The ancient Romans cultivated daffodils extensively, but they then became a forgotten flower until the 1600s. In 1629, a few Englishmen decided the daffodil was no longer a weed, starting its rehabilitation as a garden favourite after a millennium and a half. The Daffodil Data Bank contains over 13,000 daffodil and narcissus hybrids ranging in colour from yellow to orange, white, lime-green and pink.
To Victorians, daffodils represented chivalry, today they represent hope and nationalism. In Wales, spotting the first daffodil of the season means your next 12 months will be filled with wealth.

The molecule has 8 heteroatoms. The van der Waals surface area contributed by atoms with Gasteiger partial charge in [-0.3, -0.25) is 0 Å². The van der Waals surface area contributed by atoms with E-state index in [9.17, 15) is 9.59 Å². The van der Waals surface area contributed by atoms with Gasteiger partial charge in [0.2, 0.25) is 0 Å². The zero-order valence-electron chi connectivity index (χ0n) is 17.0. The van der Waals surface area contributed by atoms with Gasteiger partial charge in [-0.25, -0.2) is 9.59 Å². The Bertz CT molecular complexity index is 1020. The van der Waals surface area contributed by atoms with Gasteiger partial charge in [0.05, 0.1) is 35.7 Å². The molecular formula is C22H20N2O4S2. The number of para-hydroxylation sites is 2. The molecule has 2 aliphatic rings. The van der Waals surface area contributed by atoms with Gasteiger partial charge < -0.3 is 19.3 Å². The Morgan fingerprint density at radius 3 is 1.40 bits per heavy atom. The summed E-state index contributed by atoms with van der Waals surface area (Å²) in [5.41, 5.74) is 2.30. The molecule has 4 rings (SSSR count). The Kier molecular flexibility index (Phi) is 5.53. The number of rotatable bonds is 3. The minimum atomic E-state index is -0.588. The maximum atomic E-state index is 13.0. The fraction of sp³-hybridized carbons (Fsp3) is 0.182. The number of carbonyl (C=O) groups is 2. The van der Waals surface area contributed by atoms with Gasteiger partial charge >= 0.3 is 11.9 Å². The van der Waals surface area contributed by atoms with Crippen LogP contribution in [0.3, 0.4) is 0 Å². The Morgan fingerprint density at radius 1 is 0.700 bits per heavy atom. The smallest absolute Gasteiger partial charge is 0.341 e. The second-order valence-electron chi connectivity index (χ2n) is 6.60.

A second series of these very popular flower essays written and presented by Fiona Stafford, Professor of Literature at Somerville College Oxford. Following her three much-praised series The Meaning of Trees and the first series of The Meaning of Flowers, Fiona explores the symbolism, importance, topicality and surprises of five more of the UK's most loved flowers. Across the series of essays, our ambiguous relationship with flowers is explored.

Producer - Turan Ali
A Bona Broadcasting production for BBC Radio 3.

Fiona Stafford reveals that daffodils are awash with literary surprises, and are not Welsh

Essays from leading writers on arts, history, philosophy, science, religion and beyond.

0204Lavender2017110220190328 (R3)